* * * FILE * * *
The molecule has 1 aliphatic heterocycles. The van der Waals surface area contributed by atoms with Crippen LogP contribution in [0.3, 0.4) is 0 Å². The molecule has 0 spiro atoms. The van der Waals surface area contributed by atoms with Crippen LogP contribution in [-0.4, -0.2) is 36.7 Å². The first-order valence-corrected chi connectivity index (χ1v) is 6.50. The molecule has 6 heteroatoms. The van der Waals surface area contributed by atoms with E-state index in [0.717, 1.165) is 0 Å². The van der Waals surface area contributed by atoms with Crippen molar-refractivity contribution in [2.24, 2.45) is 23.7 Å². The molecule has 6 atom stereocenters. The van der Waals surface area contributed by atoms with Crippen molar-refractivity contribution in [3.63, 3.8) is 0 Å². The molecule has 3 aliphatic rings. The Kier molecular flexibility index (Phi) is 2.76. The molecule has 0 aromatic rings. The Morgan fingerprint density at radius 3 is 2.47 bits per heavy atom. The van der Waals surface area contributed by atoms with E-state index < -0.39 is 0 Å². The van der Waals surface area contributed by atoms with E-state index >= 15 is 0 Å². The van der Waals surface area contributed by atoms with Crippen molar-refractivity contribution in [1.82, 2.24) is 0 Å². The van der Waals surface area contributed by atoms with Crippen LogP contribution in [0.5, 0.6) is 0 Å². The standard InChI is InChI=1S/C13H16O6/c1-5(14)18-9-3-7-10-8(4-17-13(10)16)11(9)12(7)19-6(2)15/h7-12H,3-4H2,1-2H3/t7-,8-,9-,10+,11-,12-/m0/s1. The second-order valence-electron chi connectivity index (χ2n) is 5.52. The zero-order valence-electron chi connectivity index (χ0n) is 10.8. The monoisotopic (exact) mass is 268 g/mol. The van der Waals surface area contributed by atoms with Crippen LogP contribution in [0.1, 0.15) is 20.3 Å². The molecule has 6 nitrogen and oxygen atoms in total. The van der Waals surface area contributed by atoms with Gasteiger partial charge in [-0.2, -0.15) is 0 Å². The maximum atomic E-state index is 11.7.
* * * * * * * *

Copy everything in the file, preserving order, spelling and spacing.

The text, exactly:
The molecule has 1 aliphatic heterocycles. The van der Waals surface area contributed by atoms with Crippen LogP contribution in [0.3, 0.4) is 0 Å². The molecule has 0 spiro atoms. The van der Waals surface area contributed by atoms with Crippen LogP contribution in [-0.4, -0.2) is 36.7 Å². The first-order valence-corrected chi connectivity index (χ1v) is 6.50. The molecule has 6 heteroatoms. The van der Waals surface area contributed by atoms with E-state index in [0.717, 1.165) is 0 Å². The van der Waals surface area contributed by atoms with Crippen molar-refractivity contribution in [2.24, 2.45) is 23.7 Å². The molecule has 6 atom stereocenters. The van der Waals surface area contributed by atoms with Crippen molar-refractivity contribution in [3.63, 3.8) is 0 Å². The molecule has 3 aliphatic rings. The Kier molecular flexibility index (Phi) is 2.76. The molecule has 0 aromatic rings. The Morgan fingerprint density at radius 3 is 2.47 bits per heavy atom. The van der Waals surface area contributed by atoms with E-state index < -0.39 is 0 Å². The van der Waals surface area contributed by atoms with E-state index >= 15 is 0 Å². The van der Waals surface area contributed by atoms with Crippen molar-refractivity contribution in [1.82, 2.24) is 0 Å². The van der Waals surface area contributed by atoms with Crippen LogP contribution in [0.5, 0.6) is 0 Å². The standard InChI is InChI=1S/C13H16O6/c1-5(14)18-9-3-7-10-8(4-17-13(10)16)11(9)12(7)19-6(2)15/h7-12H,3-4H2,1-2H3/t7-,8-,9-,10+,11-,12-/m0/s1. The second-order valence-electron chi connectivity index (χ2n) is 5.52. The zero-order valence-electron chi connectivity index (χ0n) is 10.8. The monoisotopic (exact) mass is 268 g/mol. The van der Waals surface area contributed by atoms with Crippen LogP contribution in [0.1, 0.15) is 20.3 Å². The molecule has 6 nitrogen and oxygen atoms in total. The van der Waals surface area contributed by atoms with Gasteiger partial charge in [-0.2, -0.15) is 0 Å². The maximum atomic E-state index is 11.7.